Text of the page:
We need to think about the meaning and use of the word “safe.”
A friend of mine just shared this with me. Author unknown:
WE ARE NOT IN THE SAME BOAT …
I heard that we are all in the same boat, but it’s not like that. We are in the same storm, but not in the same boat. Your ship could be shipwrecked and mine might not be. Or vice versa.
For some, quarantine is optimal. A moment of reflection, of re-connection, easy in flip flops, with a cocktail or coffee. For others, this is a desperate financial & family crisis.
For some that live alone, they’re facing endless loneliness. While for others, it is peace, rest, & time with their mother, father, sons & daughters.
With the $600 weekly increase in unemployment, some are bringing in more money to their households than when they were working. Others are working more hours for less money due to pay cuts or loss in sales.
Some families of 4 just received $3400 from the stimulus while other families of 4 saw $0.
Some were concerned about getting a certain candy for Easter while others were concerned if there would be enough bread, milk, and eggs for the weekend.
Some want to go back to work because they don’t qualify for unemployment and are running out of money. Others want to kill those who break the quarantine.
Some are home spending 2-3 hours/day helping their child with online schooling while others are spending 2-3 hours/day to educate their children on top of a 10-12 hour workday.
Some have experienced the near death of the virus, some have already lost someone from it, and some are not sure if their loved ones are going to make it. Others don’t believe this is a big deal.
Some have faith in God and expect miracles during this 2020. Others say the worst is yet to come.
So, friends, we are not in the same boat. We are going through a time when our perceptions and needs are completely different.
Each of us will emerge, in our own way, from this storm. It is very important to see beyond what is seen at first glance. Not just looking; actually seeing.
We are all on different ships during this storm experiencing a very different journey.
In the past hard times have united Americans across political parties, ethnicity, and social and economic backgrounds. For a moment or two after 9/11 “we were all Americans.”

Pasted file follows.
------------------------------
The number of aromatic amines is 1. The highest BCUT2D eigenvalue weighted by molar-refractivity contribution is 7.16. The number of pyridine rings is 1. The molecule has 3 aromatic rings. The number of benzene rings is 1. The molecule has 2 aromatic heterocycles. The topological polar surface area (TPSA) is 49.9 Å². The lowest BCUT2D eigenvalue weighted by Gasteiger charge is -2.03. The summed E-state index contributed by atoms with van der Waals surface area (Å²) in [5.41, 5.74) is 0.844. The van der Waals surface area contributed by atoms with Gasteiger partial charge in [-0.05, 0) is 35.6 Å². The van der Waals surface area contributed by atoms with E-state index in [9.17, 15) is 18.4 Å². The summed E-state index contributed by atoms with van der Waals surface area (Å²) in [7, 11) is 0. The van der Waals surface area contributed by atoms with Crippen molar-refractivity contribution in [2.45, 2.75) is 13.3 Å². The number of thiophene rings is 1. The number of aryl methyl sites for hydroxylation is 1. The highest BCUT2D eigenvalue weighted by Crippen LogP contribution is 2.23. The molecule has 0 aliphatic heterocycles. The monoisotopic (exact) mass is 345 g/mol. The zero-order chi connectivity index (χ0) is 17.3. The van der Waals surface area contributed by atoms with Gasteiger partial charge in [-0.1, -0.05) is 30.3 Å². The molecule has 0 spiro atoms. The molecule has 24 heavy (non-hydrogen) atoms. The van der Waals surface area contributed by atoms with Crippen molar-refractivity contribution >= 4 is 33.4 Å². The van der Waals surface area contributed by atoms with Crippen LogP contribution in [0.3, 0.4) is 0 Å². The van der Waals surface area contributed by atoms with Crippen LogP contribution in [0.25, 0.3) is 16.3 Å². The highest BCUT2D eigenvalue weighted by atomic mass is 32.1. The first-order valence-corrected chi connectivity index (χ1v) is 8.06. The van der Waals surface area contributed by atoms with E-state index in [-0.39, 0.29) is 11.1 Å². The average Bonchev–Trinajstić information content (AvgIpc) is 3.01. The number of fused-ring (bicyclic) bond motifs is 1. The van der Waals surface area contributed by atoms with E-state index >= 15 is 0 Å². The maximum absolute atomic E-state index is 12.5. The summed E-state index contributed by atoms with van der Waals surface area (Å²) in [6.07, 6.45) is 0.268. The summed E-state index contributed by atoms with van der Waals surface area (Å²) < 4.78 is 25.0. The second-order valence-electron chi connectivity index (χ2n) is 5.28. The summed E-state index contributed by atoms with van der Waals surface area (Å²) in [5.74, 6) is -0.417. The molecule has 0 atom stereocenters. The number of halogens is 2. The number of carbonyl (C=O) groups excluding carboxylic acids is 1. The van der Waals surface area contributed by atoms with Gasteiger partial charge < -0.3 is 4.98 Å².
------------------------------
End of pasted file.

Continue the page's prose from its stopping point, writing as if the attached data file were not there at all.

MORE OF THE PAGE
For the last few years our politicians have been trying to create and win blocks of voters through whipping up class envy and feeding resentment. Now, just when we need it most, we can’t pull together because we really don’t trust each other.
In all his last publications English philosopher Roger Scruton emphasized the importance of the first person plural–that little word “we.” Who do we mean when we say “we”?
We are told that we are all in this together. I wonder. What is the effective range of that “we”? Who does it include? All Kentuckians?
Though the church is open for prayer all day long and especially for Morning, Noon and Evening Prayers, I have stopped putting out the sidewalk sign, because I don’t want to attract unnecessary attention, since our leaders have encouraged us to report each other.
As of yesterday Kentucky now has the highest unemployment rate in the country at 242 per 1000. A statistic like that could inspire a unified response of compassion, but it will likely inspire more blame and animosity and division.
I wonder what it would take to make “Americans” out of all of us again? Is that even possible?
I heard a new word on NPR the other day: “Science-denialism.” It’s a recognized condition afflicting those who question anything that is called “scientific.” But it has also become yet another way we can divide ourselves, and attack and ridicule each other. “You’re not a science-denier, are you?!”
With every person outside our quarantine group a potential threat and/or a potential victim, with tightening circles of trust and expanding circles of suspicion, what is going to become of the first person plural?
Is this a Tower of Babel moment? Back then, God gave the people such a variety of languages that they could not work together on their grandiose scheme to build a tower to Heaven. Unable to communicate with each other they scattered out over the earth in their language groups.
These days it seems that we really don’t speak the same language anymore; the words we say sound the same but have different meanings. How often have you given up on a dialog, saying to yourself, “There is no we are going to understand each other”?
What do you think? Will we scatter peacefully in our language groups like our ancient ancestors, or will we turn against each other, try to force each other to speak our language and obey our rules? Or could we find a common language again and bind together?
Under pressure in the past humans have often found unity in their families and clans. Today not even blood is enough to unite some families.
Jesus prayed that His people would be one just as He and the Father were one. We aren’t seeing that among Christians right now.
Perhaps we have not experienced enough pressure to find out who will be there for us when things get really rough.
Who is our “we”? Who are our “people”? What’s the glue holding us together?
I highly recommend this article from First Things.
Here are a few paragraphs:
We are living under unprecedented measures of social control. They entail the suspension of public worship, deaths without last rites, burials without funerals. The corporal works of mercy are de facto banned by civil authorities, and certainly by the virtue police who patrol social media.